Slow start for live export, but projections are positive

northern cattle

Cattle live exports ended 2022 at their lowest point for a decade, and 2023 hasn’t kicked off any better. Australia sent the least number of live cattle offshore in January that it has for that month in at least the past 20 years. In that period, total live exports for any given month - not just January - have only dropped to a lower figure three times. It’s not all bad news though, with the latest industry outlook for the trade forecasting it will pick up as domestic cattle numbers increase and the demand for meat continues to grow in Asia.

Total live cattle exports for 2022 were down about 12% year-on-year at 592,656 head, which was 30% below the five-year average. Trade to Vietnam accounted for most of this loss, with about 100,000 head less sent to that market, and their share dropping from 23% to below 10%. China took most of its market share, nearly doubling to close at 24%. China took more than 140,000 head, which was above the five-year average. Despite both foot and mouth disease and lumpy skin disease challenges in Indonesia, cattle numbers exported to this market dropped only slightly year-on-year, down 3%, and its market share increased by 5%. That said, live cattle exports to Indonesia were back 33% on the five-year average.

As mentioned, trade has been very slow out the gate for January 2023, with just shy of 25,000 head sent offshore for the month, 48% less than the five-year average for the month. Despite China’s strength in 2022, no cattle were sent there in January.  Feeder shipments went to Indonesia, Israel, and the Philippines; Vietnam took both breeder and slaughter stock. This saw Vietnamese numbers up 256% on last January, but Indonesia’s intake was down 44%.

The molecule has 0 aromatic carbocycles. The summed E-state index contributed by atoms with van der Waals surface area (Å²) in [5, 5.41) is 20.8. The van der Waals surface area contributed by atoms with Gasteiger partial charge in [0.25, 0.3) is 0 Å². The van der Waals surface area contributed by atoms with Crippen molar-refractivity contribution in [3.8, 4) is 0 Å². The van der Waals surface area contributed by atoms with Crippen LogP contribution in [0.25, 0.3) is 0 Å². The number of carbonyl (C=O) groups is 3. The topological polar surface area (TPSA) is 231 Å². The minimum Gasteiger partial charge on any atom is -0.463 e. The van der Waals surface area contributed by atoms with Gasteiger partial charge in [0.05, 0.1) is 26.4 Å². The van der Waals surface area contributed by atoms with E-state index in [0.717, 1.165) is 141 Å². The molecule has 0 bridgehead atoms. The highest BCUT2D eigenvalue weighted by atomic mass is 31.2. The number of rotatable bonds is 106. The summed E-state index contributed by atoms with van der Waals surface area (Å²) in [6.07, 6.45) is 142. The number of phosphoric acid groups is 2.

Meat and Livestock Australia’s January industry projections forecasts live cattle exports will increase slightly year-on-year in 2023, up to 619,000 head.  Exports are projected to continue to grow to 681,000 in 2024 before reaching 750,000 in 2025, a jump of 25% in 2022. In comparison, the previous projections, released in June 2022, had live cattle exports only reaching 640,000 head by 2024, which would be back below 2021 levels. MLA’s commentary on live export was more upbeat this time around, despite low numbers sent in 2022, with the domestic herd growth and subsequent lower pricing likely to boost trade.

This positivity didn’t eventuate in January, which is being put down primarily to cattle availability due to substantial wet season rainfall and its impact on both cattle numbers and logistics, especially in WA. There are also reports of a third wave of FMD in Indonesia impacting trade. And while Australian prices have come back from record highs, cheaper competition from Indian Buffalo Meat and now Brazil is playing a role, with beef exports from Brazil to Indonesia up 300% in 2021-22, and reports of nearly a dozen new Brazilian meat processors having been approved for export to Indonesia

What does it mean?

Cattle numbers being loaded onto ships should be on the increase as we head into the dry.  A growing herd and good rainfall in many areas will support the forecasted increase in live export this year. However global inflation is likely to continue to have many consumers looking for the cheaper option, of which supply is also growing from other markets. This could put downward pressure on prices within the trade this year.

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Key Points

  • Live cattle exports for 2022 dropped to the lowest total since the 2011-12 ban.
  • Only half the cattle usually exported in January were sent offshore this year, with supply constrained and demand being slow out the gate.
  • Industry projections are positive for an uptick in trade in 2023 and beyond.

Click on figure to expand

Click on figure to expand

Data sources: ABS, MLA, Mecardo

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